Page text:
A frame helps them listen, think, and take action

Imagine you want to spend the Queen’s Platinum Jubilee catching up on your royal reading. You meander over to your bookshelf to find Paul Burrell’s A Royal Duty, and stand there… and stand there… where could it be?

That searching feeling is what a lot of people experience in trainings or meetings when we don’t frame the conversation. They spend a lot of brain power trying to find a hook to grab on to. You’ve heard the saying, “If you tell them everything, they’ll remember nothing.” Its auditory parallel is: “If they are expected to listen to everything equally, they’ll remember nothing,”

When we frame information, we put boundaries around a topic and tell people what to focus on. We do the thinking work so they don’t have to.

Why does this matter? People will use a frame to process information regardless of our actions. If we don’t provide a frame, they will create their own. Their frame may not be the one that we want them to have. (Cue the board member who starts talking about the photocopy budget when you were hoping to have a meaty conversation about a strategic decision.) In a training room, that means that each person is thinking about the topic through their own filter, which makes your job a lot harder and may mean they don’t solve their biggest challenges. I often get asked how to manage many different levels in one workshop or webinar. Framing is one of the tools I have in my toolbox.

Here are two examples from a recent board training.


A word cloud created from crowdsourcing their biggest barriers.

The number one barrier holding board members back is time, they said. Since I always promise to leave them with practical solutions to their barriers, I spent a lot of time thinking about time. How could I frame “time” to get them unstuck? I landed on a goal of finding three ways to address time—how to be more efficient (save time), effective (deeper use of time), and expansive (expand how many hours we engage in our mission). I shared this framing at the start of session two:

Time is a barrier holding a lot of your boards back. As we go through today’s session, I want you to ask yourself three questions. What can I take from this content to make us (1) more efficient, (2) more effective, or (3) more expansive in how we add hours to our reserve of time? We are looking for solutions that achieve these three goals. I’ll ask you at the end what you come up with.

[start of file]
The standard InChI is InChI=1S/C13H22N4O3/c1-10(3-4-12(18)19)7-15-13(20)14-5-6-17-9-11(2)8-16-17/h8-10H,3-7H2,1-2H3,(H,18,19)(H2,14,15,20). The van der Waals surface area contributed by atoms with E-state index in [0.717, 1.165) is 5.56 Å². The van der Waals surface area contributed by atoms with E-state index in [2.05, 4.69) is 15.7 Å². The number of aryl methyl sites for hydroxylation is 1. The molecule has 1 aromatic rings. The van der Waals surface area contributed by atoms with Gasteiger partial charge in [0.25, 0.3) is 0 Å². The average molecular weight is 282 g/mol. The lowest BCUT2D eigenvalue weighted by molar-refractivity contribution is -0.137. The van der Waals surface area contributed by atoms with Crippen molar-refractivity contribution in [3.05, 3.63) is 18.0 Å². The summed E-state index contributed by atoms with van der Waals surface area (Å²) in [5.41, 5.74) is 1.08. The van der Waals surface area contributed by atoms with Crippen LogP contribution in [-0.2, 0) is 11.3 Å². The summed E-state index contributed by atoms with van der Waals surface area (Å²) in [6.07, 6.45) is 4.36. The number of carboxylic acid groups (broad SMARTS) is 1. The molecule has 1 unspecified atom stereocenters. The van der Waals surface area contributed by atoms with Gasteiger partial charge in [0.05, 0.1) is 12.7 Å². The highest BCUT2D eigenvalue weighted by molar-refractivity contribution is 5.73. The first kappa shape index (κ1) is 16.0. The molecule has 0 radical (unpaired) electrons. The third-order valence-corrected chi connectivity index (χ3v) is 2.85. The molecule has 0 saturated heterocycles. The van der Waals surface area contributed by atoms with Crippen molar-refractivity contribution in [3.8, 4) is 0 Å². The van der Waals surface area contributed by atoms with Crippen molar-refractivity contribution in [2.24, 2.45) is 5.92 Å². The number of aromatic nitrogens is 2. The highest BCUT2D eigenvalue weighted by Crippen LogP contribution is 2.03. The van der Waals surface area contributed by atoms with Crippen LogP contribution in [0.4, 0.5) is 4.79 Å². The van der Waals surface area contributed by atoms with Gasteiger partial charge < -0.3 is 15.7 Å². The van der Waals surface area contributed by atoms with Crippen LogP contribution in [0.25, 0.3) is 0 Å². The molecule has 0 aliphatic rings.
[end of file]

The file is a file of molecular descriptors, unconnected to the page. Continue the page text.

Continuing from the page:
When we checked in with our framing at the end, they had discovered ways to save time, make better use of time, and engage their larger community to add time. They were on their way to addressing their biggest barrier.

Expert vs. Novice

During day two of the class, we cover what every board member needs to know about finance. This is a high level, basic information that will put to sleep experienced board members or finance experts. Yet new board members tend not know this information, and they need to. Enter framing.

The framing of finance content for experts and novices. If you are expert, listen for how to support others. If you are a novice, listen for what you need to know.

We are going to spend the next 30 minutes talking about nonprofit finance basics. We have a lot of diversity of experience in the room. I know there are veteran nonprofit leaders here—you already know what I’m about to share. And I know we have new board members here too—we are so excited that you are here with us! I want to frame what you should be listening for as we cover this information. If you are new to nonprofit finance, I want you to listen to WHAT you need to know. If you are an experienced finance person, I want you to listen for HOW you can support those who are new. Listen to both the information and how I deliver it because you might play the role of teacher within your board.

Framing prepares our audience to listen. It forces them to think as they answer those framing questions for themselves. If you have taken my Trainer Academy class, you’ve heard me talk about how framing questions at the start of a session helps learners focus their attention, sometimes more effectively than stated learning objectives. (Learn more about that here.) When people have to listen and think, they are more likely to act.

Ah, here’s A Royal Duty. Nicely framed so I can stop looking.

Please check out my new board training, now on-demand! Whole boards are taking the course as whole boards—imagine how powerful that is! It is available in English and Spanish.

Published by Nancy

I work at the intersection of learning, nonprofits, and leadership. I am a teacher, instructional designer, and nonprofit person who has worn every hat possible. I regular write, speak, and consult on learning strategy, design, and leadership.

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